However, because the data is “disaggregated,“ Samad said, or not in one central location, it is very time-consuming to collect and difficult to analyze.
“This is a process, you are not going to unpack 400 years or racism, of which much of it has spilled onto our campus, in not so subtle ways, in weeks or months,” Samad said.
Samad said that although he is aware that some may expect quick results from the task force, the process of looking at the university as a whole will take time. The task force committee will examine each of the university’s six colleges, six administrative divisions, affinity groups, academic departments and other organizations on campus.
According to the CSU, in 2019, 37% of CSUDH tenured and non-tenured professors were non-white, while at least 83% of students are non-white.
“We will look at unconscious bias and exclusions, in many of the departments, hiring committees hire people that look like them,” Samad said.
According to Samad, in order to collect additional information and data the task force is planning to send out a campus-wide survey very soon, followed by focus groups.
As far as the task force, the members include co-chairs Dr. Samad and Dr. Donna Nicol, chair of the university’s Africana Studies department, representatives of the Chicano/a and Asian Pacific Studies, the Dymally Institute, Slice and the American Indian Institute, Psychological Services, and Teacher Education.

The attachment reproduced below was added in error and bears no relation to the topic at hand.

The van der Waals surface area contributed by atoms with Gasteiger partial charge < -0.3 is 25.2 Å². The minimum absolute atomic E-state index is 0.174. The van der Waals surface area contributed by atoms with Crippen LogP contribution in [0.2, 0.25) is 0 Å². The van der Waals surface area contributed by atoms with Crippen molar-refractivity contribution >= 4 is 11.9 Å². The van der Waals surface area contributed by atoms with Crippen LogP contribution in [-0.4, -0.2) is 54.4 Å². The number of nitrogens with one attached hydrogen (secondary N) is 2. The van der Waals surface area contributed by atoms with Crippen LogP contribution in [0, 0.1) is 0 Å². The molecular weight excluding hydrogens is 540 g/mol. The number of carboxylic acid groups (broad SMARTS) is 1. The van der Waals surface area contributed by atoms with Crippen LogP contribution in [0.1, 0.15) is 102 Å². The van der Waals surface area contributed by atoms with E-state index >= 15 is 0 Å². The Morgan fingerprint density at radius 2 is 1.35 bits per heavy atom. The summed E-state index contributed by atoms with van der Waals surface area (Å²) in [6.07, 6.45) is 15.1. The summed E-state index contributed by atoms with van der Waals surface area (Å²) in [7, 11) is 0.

Everybody currently on the task force represents some aspect of the university, including administration, faculty and staff, enabling it to reflect the wide diversity of this university.
“We tried to cover every aspect of the university’s social, ethnic, racial, gender and ideological representations,” Samad said.
Another addition to the task force has been student voices. Blake Anger, a senior and vice president of Academic Affairs for Associated Student Inc., has also been part of these meetings.
The task force will present its initial report to President Parham with recommendations on what areas of the campus can be improved over the next three to five years to assist in its evolution to becoming a truly anti-racist institution.
“The intent is to turn in an initial recommendation, which will follow a conversation (about) what the president actually wants to proceed with versus what the task force thinks is priority,” Samad said.
Samad said the task force expects to have its initial report completed by the end of the year.
Regardless of its findings, Samad said the task force has already confronted a substantial issue: having conversations about race can be very difficult for some.
“I’ve been in the race conversation for 40 years, however, many other folks are not used to talking about race,” he said.
However, he said that it must be talked about and acted upon.
“One of the things that we had to do with having a multi-racial multi-ethnic,gender-balanced task force [was] to bring everyone up to speed on what it’s like to be black in America. Some folks know, some folks think they know.”